• Hits – The problem with smart cars is not that a hacker could gain control of the vehicle while driving. However, using the transmitted data, it would be possible to obtain the key code and to steal the parked vehicle. However, if no data is transmitted reliably and openly, this necessary information cannot be intercepted.
  • error – Many hackers or malware rely on minor errors or incidents that drive the operator of the PC or the car into insane madness. If a hacker can gain access without a VPN, he could, for example, constantly trigger the emergency software, constantly calling the fire brigade, police and rescue workers. Exactly this can end up expensive for the driver in the event of repeated incidents, because he has to pay for the “prank calls” at some point.

Regardless of the use in the car, it always makes sense to protect a smartphone or tablet via VPN. Incidentally, this also applies to the home network. But data can be accessed quickly on the go and no one wants the log-in data from PayPal or online banking to fall into the wrong hands.

Tip 3: Update security software

Modern cars are full of technology. And it is no longer a secret that these error rates are present. But the technology in delivered cars is only up to date until the car rolls off the yard. Since cars have long since become computers, it is also necessary to update their “operating system”. This is the only way to eliminate possible sources of error or simply to plug security gaps. But how does it work?

  • Workshop – As a rule, the software is updated via the workshop. This happens at least as part of the usual interval maintenance, but should also be carried out for repairs.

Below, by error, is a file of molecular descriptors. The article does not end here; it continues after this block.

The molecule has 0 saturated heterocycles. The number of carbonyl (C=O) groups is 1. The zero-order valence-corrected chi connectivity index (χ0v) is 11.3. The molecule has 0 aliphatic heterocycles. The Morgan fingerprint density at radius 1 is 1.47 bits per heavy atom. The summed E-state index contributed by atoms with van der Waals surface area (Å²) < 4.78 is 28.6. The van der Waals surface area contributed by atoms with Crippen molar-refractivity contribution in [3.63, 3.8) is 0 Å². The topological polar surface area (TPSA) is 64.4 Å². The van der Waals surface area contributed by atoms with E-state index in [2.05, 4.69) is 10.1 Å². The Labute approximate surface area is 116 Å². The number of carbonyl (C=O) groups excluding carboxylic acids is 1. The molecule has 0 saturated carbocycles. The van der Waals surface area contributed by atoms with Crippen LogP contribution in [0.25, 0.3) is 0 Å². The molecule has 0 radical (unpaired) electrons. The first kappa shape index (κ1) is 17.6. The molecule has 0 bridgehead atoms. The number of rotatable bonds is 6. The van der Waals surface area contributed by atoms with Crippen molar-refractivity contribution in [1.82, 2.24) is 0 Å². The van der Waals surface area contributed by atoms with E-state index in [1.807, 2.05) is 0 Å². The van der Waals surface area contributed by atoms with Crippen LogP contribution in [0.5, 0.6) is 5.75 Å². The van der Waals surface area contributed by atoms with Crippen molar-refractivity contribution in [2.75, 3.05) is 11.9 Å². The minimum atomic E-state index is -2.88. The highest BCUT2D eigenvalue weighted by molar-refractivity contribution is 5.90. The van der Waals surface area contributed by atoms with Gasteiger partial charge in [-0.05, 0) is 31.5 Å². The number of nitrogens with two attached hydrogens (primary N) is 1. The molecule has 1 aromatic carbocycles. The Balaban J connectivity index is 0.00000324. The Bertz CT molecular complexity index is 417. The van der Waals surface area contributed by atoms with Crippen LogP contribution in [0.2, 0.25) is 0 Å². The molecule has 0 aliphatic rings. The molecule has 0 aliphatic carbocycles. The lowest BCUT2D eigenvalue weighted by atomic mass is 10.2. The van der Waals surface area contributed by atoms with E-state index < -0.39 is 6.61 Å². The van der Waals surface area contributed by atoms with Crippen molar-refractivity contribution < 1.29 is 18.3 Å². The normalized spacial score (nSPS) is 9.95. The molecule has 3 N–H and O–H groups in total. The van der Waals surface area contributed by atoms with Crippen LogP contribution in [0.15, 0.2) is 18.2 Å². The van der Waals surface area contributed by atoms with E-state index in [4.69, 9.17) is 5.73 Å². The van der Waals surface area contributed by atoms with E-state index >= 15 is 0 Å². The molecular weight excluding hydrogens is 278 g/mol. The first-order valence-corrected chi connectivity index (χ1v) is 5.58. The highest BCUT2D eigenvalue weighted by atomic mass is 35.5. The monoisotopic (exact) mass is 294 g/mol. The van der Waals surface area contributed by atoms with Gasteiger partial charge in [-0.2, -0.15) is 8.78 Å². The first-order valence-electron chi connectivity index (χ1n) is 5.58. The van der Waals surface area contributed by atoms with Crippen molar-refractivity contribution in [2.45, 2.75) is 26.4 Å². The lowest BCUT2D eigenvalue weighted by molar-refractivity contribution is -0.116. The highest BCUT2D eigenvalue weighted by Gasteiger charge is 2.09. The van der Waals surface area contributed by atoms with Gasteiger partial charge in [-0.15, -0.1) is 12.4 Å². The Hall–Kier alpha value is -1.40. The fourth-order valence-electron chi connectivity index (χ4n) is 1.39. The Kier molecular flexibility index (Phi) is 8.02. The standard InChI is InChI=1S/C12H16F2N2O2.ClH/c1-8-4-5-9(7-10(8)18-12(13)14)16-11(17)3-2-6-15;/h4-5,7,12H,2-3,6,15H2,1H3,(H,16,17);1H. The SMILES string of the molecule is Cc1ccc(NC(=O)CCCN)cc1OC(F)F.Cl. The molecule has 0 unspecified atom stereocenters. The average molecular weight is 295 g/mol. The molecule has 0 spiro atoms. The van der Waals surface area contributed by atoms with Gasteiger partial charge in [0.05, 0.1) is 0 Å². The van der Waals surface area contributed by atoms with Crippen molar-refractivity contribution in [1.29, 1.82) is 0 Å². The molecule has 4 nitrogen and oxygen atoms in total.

• Manufacturer’s notification – Manufacturers also issue messages that can be equated with the recall. Affected vehicles should be taken to an authorized workshop, where they will now be supplied with the new update.
Cockpit of a smart car
Modern smart cars offer more and more functions. (Image: Mark Cruz /

The update is not possible on its own, and if it were, it would not be advisable. It may well be that an update requires changes to components that a layperson cannot do. Example distance sensors: If these need to be readjusted, a driver could drive against the lamppost because the sensor gave him the green light.

Conclusion – treat the car like a computer

The smarter and more connected cars become, the more they have to be treated like real computers. They offer areas of attack, but where the screen on the PC may go dark, the car could suddenly accelerate to 220 km / h without the driver being able to intervene. Therefore, caution should also be exercised when connecting to other devices. Only protected smartphones and tablets may be connected to the car, because laypeople in particular find it difficult to assess where and how malware spreads. At the same time, it is important to use a VPN and to have the security software updated regularly in the workshop. If a letter comes from the manufacturer, the following applies anyway: the next trip leads to the workshop.

May 27, 2020